The Insured is Obligated to Read the Insurance Policy
See video at https://rumble.com/v22gp0m-why-the-insured-should-read-the-policy.html and at https://youtu.be/wL5X6A43ie4
Every person that acquires a policy of insurance, whether designed to protect a dwelling, a commercial property, agriculture, crops from destruction by the actions of nature, or from liability arising from claims of torts, or cyber-attacks, must read and understand the policy before it is acquired to determine it provides the coverage requested. It must be read again before making a claim to an insurer.
A majority of the courts that have been called upon to interpret an insurance policy require that the person seeking insurance must read the insurance contract or – at the very least – have, a lawyer or insurance professional read, understand and explain the policy to the person acquiring the insurance.
For the last 55 years I have asked people making claims on an insurance policy whether they have read and understood their insurance policy. Most just laughed and claimed they never tried. Two, in my career, answered “yes.” After further questioning it became obvious that both lied since they knew nothing about the terms or conditions of the policy, they claimed they had read and understood. These facts horrify me as an insurance coverage lawyer, a consultant and an expert witness testifying in courts across the United States about the purchase and sale of insurance contracts and insurance claims handling.
My career, starting as a trainee adjuster in 1967 and later as an insurance coverage lawyer required that I read, understand and apply insurance policies issued by my clients to individuals and businesses. I have written, edited or revised, policies of insurance on behalf of insurer clients. I even read insurance policies I acquire to protect my property and protect me against tort liability before I order the policy. I know I am unusual, but I should not be. My practice should be the norm.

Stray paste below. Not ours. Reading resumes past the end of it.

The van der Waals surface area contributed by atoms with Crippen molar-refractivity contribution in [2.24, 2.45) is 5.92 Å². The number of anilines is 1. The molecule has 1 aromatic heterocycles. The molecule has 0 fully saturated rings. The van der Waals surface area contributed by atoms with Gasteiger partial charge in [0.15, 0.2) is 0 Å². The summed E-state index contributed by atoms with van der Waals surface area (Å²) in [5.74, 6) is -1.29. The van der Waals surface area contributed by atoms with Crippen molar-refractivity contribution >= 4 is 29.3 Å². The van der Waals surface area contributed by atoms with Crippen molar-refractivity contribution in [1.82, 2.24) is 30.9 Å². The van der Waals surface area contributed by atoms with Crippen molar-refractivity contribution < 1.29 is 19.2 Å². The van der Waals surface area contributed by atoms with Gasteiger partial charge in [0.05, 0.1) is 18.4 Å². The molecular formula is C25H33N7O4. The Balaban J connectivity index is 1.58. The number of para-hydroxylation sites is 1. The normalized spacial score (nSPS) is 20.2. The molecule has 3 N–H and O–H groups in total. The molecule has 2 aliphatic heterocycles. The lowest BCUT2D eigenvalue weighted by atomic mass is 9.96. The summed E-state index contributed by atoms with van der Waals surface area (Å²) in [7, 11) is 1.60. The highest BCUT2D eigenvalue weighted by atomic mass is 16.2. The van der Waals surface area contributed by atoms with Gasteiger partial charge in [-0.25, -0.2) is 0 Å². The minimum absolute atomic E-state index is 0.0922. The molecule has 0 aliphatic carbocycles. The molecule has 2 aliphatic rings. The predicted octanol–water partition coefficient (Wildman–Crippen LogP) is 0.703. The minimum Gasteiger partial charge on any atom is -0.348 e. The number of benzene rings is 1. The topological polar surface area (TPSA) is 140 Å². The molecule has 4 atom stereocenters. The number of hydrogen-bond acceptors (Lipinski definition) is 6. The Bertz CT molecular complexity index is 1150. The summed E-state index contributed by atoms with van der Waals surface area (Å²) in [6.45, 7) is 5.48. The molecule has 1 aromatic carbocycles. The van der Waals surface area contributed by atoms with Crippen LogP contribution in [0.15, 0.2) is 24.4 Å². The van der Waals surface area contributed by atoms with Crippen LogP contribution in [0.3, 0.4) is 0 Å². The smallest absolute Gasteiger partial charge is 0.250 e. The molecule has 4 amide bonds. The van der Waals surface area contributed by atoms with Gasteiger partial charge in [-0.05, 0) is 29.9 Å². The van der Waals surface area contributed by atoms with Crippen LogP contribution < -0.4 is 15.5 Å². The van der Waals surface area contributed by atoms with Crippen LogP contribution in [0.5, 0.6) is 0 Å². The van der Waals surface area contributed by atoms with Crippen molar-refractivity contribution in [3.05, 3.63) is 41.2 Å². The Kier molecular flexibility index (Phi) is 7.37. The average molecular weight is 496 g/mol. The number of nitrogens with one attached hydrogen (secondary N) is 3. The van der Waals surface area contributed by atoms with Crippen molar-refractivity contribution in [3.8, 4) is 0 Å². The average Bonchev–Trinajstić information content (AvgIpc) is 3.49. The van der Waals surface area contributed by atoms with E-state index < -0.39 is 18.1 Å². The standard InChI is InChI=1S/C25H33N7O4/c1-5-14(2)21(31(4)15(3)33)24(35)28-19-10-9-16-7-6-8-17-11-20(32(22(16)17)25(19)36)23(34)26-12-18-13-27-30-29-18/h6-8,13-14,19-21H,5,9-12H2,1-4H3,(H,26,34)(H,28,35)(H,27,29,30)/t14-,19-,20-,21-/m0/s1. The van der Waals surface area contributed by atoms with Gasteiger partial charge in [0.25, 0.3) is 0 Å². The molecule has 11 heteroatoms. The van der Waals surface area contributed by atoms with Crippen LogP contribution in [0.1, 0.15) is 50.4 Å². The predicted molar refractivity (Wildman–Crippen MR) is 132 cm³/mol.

What is Insurance?
Many states have different definitions of the word “insurance” but each have the same essential elements:
- It must be a written contract.
- One party (the insurer) agrees with the other (the insured) as to the insurance provided.
- The insurer, for consideration (payment of a premium) agrees to indemnify the insured against a contingent or unknown event.
- The promise to indemnify is limited to certain identified risks of loss arising from a fortuitous, contingent or unknown event.
Insurance is a contract like all other contracts. No one should enter into a contract ignorant of its terms and conditions. Many people would never sign a lease without reading it. No businessperson will sign a lease until he or she has been advised by a lawyer representing the businessperson alone, of its terms, conditions, limitations, and whether it is favorable to the person seeking to lease commercial property. No one should agree to the terms of a mortgage without reading the contract. Insurance contracts, however, are almost never read by the person insured. Some are not read by the agent, broker or underwriter who sell the insurance, or the lawyers retained to enforce it. Yet hundreds of hours of the work of insurance professionals are involved in the writing of policies of insurance.
There is no viable excuse for not reading an insurance policy. Modern insurance policies, as a result of state statutes, are required to be written in plain language or easy to read language sufficient for anyone with a fourth‑grade education to understand. I describe the modern language of insurance policies as “Sesame Street English.”